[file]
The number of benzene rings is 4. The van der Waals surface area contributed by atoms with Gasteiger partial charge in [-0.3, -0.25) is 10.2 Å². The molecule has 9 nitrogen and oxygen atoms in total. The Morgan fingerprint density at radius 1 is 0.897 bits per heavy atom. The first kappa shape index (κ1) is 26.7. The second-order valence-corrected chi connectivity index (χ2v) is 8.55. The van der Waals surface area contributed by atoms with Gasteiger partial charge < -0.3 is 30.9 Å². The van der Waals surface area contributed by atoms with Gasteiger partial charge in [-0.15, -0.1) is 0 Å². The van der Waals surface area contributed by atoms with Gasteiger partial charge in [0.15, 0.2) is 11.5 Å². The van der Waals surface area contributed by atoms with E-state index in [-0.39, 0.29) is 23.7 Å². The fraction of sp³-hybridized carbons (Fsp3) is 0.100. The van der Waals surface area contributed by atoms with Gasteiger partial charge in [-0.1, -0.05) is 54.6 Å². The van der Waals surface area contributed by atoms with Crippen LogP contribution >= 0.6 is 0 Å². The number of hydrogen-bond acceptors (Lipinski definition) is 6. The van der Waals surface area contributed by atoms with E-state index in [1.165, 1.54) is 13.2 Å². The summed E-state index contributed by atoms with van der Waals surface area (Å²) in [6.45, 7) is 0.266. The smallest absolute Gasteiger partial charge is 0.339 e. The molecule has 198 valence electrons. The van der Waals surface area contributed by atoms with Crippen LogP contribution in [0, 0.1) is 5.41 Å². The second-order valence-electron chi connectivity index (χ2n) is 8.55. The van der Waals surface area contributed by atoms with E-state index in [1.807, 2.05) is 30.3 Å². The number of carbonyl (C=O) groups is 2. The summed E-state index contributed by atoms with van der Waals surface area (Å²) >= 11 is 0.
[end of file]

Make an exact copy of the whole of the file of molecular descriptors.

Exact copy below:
The number of benzene rings is 4. The van der Waals surface area contributed by atoms with Gasteiger partial charge in [-0.3, -0.25) is 10.2 Å². The molecule has 9 nitrogen and oxygen atoms in total. The Morgan fingerprint density at radius 1 is 0.897 bits per heavy atom. The first kappa shape index (κ1) is 26.7. The second-order valence-corrected chi connectivity index (χ2v) is 8.55. The van der Waals surface area contributed by atoms with Gasteiger partial charge < -0.3 is 30.9 Å². The van der Waals surface area contributed by atoms with Gasteiger partial charge in [-0.15, -0.1) is 0 Å². The van der Waals surface area contributed by atoms with Gasteiger partial charge in [0.15, 0.2) is 11.5 Å². The van der Waals surface area contributed by atoms with E-state index in [-0.39, 0.29) is 23.7 Å². The fraction of sp³-hybridized carbons (Fsp3) is 0.100. The van der Waals surface area contributed by atoms with Gasteiger partial charge in [-0.1, -0.05) is 54.6 Å². The van der Waals surface area contributed by atoms with Crippen LogP contribution >= 0.6 is 0 Å². The number of hydrogen-bond acceptors (Lipinski definition) is 6. The van der Waals surface area contributed by atoms with E-state index in [1.165, 1.54) is 13.2 Å². The summed E-state index contributed by atoms with van der Waals surface area (Å²) in [6.45, 7) is 0.266. The smallest absolute Gasteiger partial charge is 0.339 e. The molecule has 198 valence electrons. The van der Waals surface area contributed by atoms with Crippen LogP contribution in [0, 0.1) is 5.41 Å². The second-order valence-electron chi connectivity index (χ2n) is 8.55. The van der Waals surface area contributed by atoms with E-state index in [1.807, 2.05) is 30.3 Å². The number of carbonyl (C=O) groups is 2. The summed E-state index contributed by atoms with van der Waals surface area (Å²) >= 11 is 0.